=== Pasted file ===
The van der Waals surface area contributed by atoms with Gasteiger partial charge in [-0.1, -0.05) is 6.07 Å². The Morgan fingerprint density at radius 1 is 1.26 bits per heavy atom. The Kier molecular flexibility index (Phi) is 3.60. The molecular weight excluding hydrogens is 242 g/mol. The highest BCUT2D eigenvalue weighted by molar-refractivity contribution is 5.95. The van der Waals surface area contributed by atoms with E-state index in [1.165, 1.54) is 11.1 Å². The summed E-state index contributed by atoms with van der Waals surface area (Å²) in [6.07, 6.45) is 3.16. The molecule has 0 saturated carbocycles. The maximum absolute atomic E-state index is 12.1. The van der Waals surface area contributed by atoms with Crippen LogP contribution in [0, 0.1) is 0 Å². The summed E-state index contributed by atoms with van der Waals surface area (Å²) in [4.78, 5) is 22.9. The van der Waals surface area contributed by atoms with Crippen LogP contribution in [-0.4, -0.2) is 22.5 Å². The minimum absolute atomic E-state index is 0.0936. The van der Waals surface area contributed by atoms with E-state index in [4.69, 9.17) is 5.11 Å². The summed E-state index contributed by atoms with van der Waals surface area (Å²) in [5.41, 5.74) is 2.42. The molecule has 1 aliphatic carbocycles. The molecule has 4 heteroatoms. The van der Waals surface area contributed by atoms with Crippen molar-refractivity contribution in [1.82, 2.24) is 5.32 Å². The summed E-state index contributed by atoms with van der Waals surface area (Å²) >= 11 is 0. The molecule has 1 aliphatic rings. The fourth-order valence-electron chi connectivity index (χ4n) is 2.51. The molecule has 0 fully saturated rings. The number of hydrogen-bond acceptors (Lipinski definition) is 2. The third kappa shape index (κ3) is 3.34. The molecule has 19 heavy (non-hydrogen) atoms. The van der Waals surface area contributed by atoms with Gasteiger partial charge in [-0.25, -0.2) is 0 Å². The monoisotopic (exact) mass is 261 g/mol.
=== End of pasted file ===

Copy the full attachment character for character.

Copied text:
The van der Waals surface area contributed by atoms with Gasteiger partial charge in [-0.1, -0.05) is 6.07 Å². The Morgan fingerprint density at radius 1 is 1.26 bits per heavy atom. The Kier molecular flexibility index (Phi) is 3.60. The molecular weight excluding hydrogens is 242 g/mol. The highest BCUT2D eigenvalue weighted by molar-refractivity contribution is 5.95. The van der Waals surface area contributed by atoms with E-state index in [1.165, 1.54) is 11.1 Å². The summed E-state index contributed by atoms with van der Waals surface area (Å²) in [6.07, 6.45) is 3.16. The molecule has 0 saturated carbocycles. The maximum absolute atomic E-state index is 12.1. The van der Waals surface area contributed by atoms with Crippen LogP contribution in [0, 0.1) is 0 Å². The summed E-state index contributed by atoms with van der Waals surface area (Å²) in [4.78, 5) is 22.9. The van der Waals surface area contributed by atoms with Crippen LogP contribution in [-0.4, -0.2) is 22.5 Å². The minimum absolute atomic E-state index is 0.0936. The van der Waals surface area contributed by atoms with E-state index in [4.69, 9.17) is 5.11 Å². The summed E-state index contributed by atoms with van der Waals surface area (Å²) in [5.41, 5.74) is 2.42. The molecule has 1 aliphatic carbocycles. The molecule has 4 heteroatoms. The van der Waals surface area contributed by atoms with Crippen molar-refractivity contribution in [1.82, 2.24) is 5.32 Å². The summed E-state index contributed by atoms with van der Waals surface area (Å²) >= 11 is 0. The molecule has 1 aliphatic rings. The fourth-order valence-electron chi connectivity index (χ4n) is 2.51. The molecule has 0 fully saturated rings. The number of hydrogen-bond acceptors (Lipinski definition) is 2. The third kappa shape index (κ3) is 3.34. The molecule has 19 heavy (non-hydrogen) atoms. The van der Waals surface area contributed by atoms with Gasteiger partial charge in [-0.25, -0.2) is 0 Å². The monoisotopic (exact) mass is 261 g/mol.